Much public opinion has turned against the proposed pipeline. (photo: Bigstockphoto.com)
On Earth editor at large Ted Genoways tells host Steve Curwood that if the Baptist preacher can’t convince residents to sign a land easement, the possibility of taking the land by eminent domain might.
CURWOOD: Native Nebraskan Ted Genoways is an editor-at-large for the magazine OnEarth, published by NRDC. We asked Ted to describe Polk, the town where Myron Stafford preached at the local Baptist Church.
GENOWAYS: Polk is a very small town, it's a town of about 300 people that is entirely supported by agriculture. And really the only reason people come into town is to have dinner at the diner, to get supplies at the hardware store, or to come into the church on Sunday. When Myron Stafford came into Polk the first time, as a land agent, he very quickly came a part of the church life there. He became one of the deacons, and when the sitting minister retired, he was asked to fill-in, and ended up being the fill-in minister for three and a half years. And in that time, he not only performed weddings and funerals, but he also managed to secure land agreements from a significant number of the congregants at the church.
CURWOOD: Ted, in your article in OnEarth, you wrote if land owners don’t go for the soft sell from the local preacher, that Keystone will send other representatives that can sometimes threaten people. Can you tell me about that?
GENOWAYS: Yes, there’s at least one land owner I’ve spoken to who said that they not only received letters, but phone calls that came in daily, and then multiple times a day. And eventually, were threatening to use eminent domain in order to condemn the property, and said, if we have to go through that process, you’ll have no say in where the pipeline is eventually sited when it crosses your land. And as it stands, it may be all the way to the western edge of your property and far away from your home and your front step. But if we have to go through all of this, we may decide we’re going to run the pipe right where your house is now. And we’ll demolish your house and run the pipe through your living room. I think a lot of land owners feel that sort of threat crosses a line. It’s not at that point a business negotiation, but it’s intimidation. What I can say is that I hear enough stories from landowners who I’ve approached cold and people who haven’t come to me, but people I’ve just gone up and knocked on their door. And they’ve told me the same stories. I think there’s no question that sort of thing is going on with the land agents.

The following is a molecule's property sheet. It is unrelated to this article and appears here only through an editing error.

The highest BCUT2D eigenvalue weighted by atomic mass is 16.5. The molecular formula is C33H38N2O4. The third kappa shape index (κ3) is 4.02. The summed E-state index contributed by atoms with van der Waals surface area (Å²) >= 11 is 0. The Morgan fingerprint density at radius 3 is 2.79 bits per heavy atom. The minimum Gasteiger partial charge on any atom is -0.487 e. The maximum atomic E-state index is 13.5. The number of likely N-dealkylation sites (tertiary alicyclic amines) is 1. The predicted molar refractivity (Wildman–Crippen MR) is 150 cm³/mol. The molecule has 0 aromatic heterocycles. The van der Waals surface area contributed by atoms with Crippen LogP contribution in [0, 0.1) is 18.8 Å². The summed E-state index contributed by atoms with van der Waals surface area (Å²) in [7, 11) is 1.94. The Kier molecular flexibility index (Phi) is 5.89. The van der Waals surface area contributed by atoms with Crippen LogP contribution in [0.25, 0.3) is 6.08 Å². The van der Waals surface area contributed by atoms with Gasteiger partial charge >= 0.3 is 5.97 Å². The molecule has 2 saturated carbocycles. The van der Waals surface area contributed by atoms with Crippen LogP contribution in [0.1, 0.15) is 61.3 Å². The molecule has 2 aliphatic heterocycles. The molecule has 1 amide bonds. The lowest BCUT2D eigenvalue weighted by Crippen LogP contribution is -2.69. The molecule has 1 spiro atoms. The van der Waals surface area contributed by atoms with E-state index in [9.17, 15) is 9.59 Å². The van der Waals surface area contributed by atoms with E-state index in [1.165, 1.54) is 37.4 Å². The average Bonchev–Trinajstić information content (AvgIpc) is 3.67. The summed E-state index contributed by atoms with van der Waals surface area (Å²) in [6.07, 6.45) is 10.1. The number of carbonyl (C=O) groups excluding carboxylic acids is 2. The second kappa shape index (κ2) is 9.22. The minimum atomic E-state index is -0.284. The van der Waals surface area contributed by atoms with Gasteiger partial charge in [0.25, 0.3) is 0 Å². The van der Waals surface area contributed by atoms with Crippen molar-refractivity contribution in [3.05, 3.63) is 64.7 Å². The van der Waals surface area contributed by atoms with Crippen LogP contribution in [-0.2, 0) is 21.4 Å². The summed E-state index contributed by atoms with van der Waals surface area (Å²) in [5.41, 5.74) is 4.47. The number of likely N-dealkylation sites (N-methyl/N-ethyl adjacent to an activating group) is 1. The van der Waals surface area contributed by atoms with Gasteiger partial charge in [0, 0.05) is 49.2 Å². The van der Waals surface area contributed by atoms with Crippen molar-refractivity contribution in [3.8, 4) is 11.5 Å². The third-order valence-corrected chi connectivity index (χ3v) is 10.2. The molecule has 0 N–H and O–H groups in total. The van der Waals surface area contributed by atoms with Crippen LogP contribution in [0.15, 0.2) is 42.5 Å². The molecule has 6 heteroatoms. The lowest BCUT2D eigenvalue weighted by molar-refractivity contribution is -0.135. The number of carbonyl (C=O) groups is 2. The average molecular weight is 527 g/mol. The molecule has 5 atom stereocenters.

CURWOOD: Now, as I understand it, the governor of Nebraska has given the green light to TransCanada to use eminent domain to build the pipeline. Please tell me about that how a governor could have that power.
GENOWAYS: Ordinarily, the power of eminent domain would be determined by the Public Service Commission. In this particular case, the legislature, as part of a special session, passed a law that specifically removed that power from PSC and put it into the hands of Governor Dave Heineman, someone who everyone understood was a supporter of TransCanada and of the project. So, with that in hand, the letters that have been going out from TransCanada now always start by reminding landowners they have received the power of eminent domain from the governor, and they will use it if they don’t get cooperation.
CURWOOD: So let me see if I have this right. So a private foreign corporation is being given the power to take land from people against their will to make money.
GENOWAYS: That’s right, and under the guise of being for the public good.
CURWOOD: And in general, what kind of response are you seeing from people in Nebraska about the proposed pipeline now?
GENOWAYS: People here, I think, have really gotten their hackles up and said, if this project requires all of this strong-arming in order to go through, there must be something wrong with it.
CURWOOD: Ted Genoways is an editor-at-large for On Earth Magazine. Thanks so much for taking this time.
GENOWAYS: Thanks again for having me.
CURWOOD: Repeated attempts to reach Myron Stafford were unsuccessful. TransCanada says it sees no conflict in this arrangement.
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